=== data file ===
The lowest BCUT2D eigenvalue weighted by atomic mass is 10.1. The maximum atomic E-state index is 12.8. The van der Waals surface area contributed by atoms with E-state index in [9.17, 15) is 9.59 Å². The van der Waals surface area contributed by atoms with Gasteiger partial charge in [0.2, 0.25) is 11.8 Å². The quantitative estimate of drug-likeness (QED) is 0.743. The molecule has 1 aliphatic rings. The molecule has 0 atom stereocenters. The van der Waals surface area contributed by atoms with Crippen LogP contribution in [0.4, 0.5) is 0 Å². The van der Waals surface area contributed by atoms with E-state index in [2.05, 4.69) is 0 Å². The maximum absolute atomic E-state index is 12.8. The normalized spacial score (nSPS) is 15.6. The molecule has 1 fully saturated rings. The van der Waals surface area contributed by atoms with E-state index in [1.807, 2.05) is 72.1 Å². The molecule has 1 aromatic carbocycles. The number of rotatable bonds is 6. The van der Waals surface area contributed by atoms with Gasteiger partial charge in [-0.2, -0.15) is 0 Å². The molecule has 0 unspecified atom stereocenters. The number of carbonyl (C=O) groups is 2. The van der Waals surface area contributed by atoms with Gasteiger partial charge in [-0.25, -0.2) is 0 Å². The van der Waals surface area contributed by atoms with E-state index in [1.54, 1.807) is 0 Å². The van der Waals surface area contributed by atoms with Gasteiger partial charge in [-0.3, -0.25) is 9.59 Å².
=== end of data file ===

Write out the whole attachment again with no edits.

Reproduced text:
The lowest BCUT2D eigenvalue weighted by atomic mass is 10.1. The maximum atomic E-state index is 12.8. The van der Waals surface area contributed by atoms with E-state index in [9.17, 15) is 9.59 Å². The van der Waals surface area contributed by atoms with Gasteiger partial charge in [0.2, 0.25) is 11.8 Å². The quantitative estimate of drug-likeness (QED) is 0.743. The molecule has 1 aliphatic rings. The molecule has 0 atom stereocenters. The van der Waals surface area contributed by atoms with Crippen LogP contribution in [0.4, 0.5) is 0 Å². The van der Waals surface area contributed by atoms with E-state index in [2.05, 4.69) is 0 Å². The maximum absolute atomic E-state index is 12.8. The normalized spacial score (nSPS) is 15.6. The molecule has 1 fully saturated rings. The van der Waals surface area contributed by atoms with E-state index in [1.807, 2.05) is 72.1 Å². The molecule has 1 aromatic carbocycles. The number of rotatable bonds is 6. The van der Waals surface area contributed by atoms with Gasteiger partial charge in [-0.2, -0.15) is 0 Å². The molecule has 0 unspecified atom stereocenters. The number of carbonyl (C=O) groups is 2. The van der Waals surface area contributed by atoms with Gasteiger partial charge in [-0.25, -0.2) is 0 Å². The van der Waals surface area contributed by atoms with E-state index in [1.54, 1.807) is 0 Å². The van der Waals surface area contributed by atoms with Gasteiger partial charge in [-0.3, -0.25) is 9.59 Å².